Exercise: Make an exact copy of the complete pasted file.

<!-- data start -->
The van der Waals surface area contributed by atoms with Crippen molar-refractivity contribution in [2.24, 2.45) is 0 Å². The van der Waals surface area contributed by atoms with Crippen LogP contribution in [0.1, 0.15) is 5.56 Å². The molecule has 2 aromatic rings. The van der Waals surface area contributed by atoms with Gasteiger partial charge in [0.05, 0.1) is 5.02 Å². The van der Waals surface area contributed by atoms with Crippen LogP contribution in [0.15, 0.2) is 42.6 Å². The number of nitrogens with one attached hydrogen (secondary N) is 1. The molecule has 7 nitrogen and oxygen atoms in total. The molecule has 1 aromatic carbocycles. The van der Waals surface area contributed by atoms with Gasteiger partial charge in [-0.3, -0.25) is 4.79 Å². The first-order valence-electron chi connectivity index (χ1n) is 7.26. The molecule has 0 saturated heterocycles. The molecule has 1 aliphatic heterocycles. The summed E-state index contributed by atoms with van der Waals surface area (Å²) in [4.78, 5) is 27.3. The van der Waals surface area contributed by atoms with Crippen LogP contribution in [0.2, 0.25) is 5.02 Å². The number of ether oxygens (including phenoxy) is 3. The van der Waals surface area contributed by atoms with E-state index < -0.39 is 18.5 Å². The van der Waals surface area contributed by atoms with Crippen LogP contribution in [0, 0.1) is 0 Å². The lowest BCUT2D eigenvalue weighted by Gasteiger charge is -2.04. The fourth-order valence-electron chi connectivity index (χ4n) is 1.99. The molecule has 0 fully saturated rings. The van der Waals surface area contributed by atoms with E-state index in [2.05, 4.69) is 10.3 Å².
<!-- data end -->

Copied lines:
The van der Waals surface area contributed by atoms with Crippen molar-refractivity contribution in [2.24, 2.45) is 0 Å². The van der Waals surface area contributed by atoms with Crippen LogP contribution in [0.1, 0.15) is 5.56 Å². The molecule has 2 aromatic rings. The van der Waals surface area contributed by atoms with Gasteiger partial charge in [0.05, 0.1) is 5.02 Å². The van der Waals surface area contributed by atoms with Crippen LogP contribution in [0.15, 0.2) is 42.6 Å². The number of nitrogens with one attached hydrogen (secondary N) is 1. The molecule has 7 nitrogen and oxygen atoms in total. The molecule has 1 aromatic carbocycles. The van der Waals surface area contributed by atoms with Gasteiger partial charge in [-0.3, -0.25) is 4.79 Å². The first-order valence-electron chi connectivity index (χ1n) is 7.26. The molecule has 0 saturated heterocycles. The molecule has 1 aliphatic heterocycles. The summed E-state index contributed by atoms with van der Waals surface area (Å²) in [4.78, 5) is 27.3. The van der Waals surface area contributed by atoms with Crippen LogP contribution in [0.2, 0.25) is 5.02 Å². The number of ether oxygens (including phenoxy) is 3. The van der Waals surface area contributed by atoms with E-state index < -0.39 is 18.5 Å². The van der Waals surface area contributed by atoms with Crippen LogP contribution in [0, 0.1) is 0 Å². The lowest BCUT2D eigenvalue weighted by Gasteiger charge is -2.04. The fourth-order valence-electron chi connectivity index (χ4n) is 1.99. The molecule has 0 fully saturated rings. The van der Waals surface area contributed by atoms with E-state index in [2.05, 4.69) is 10.3 Å².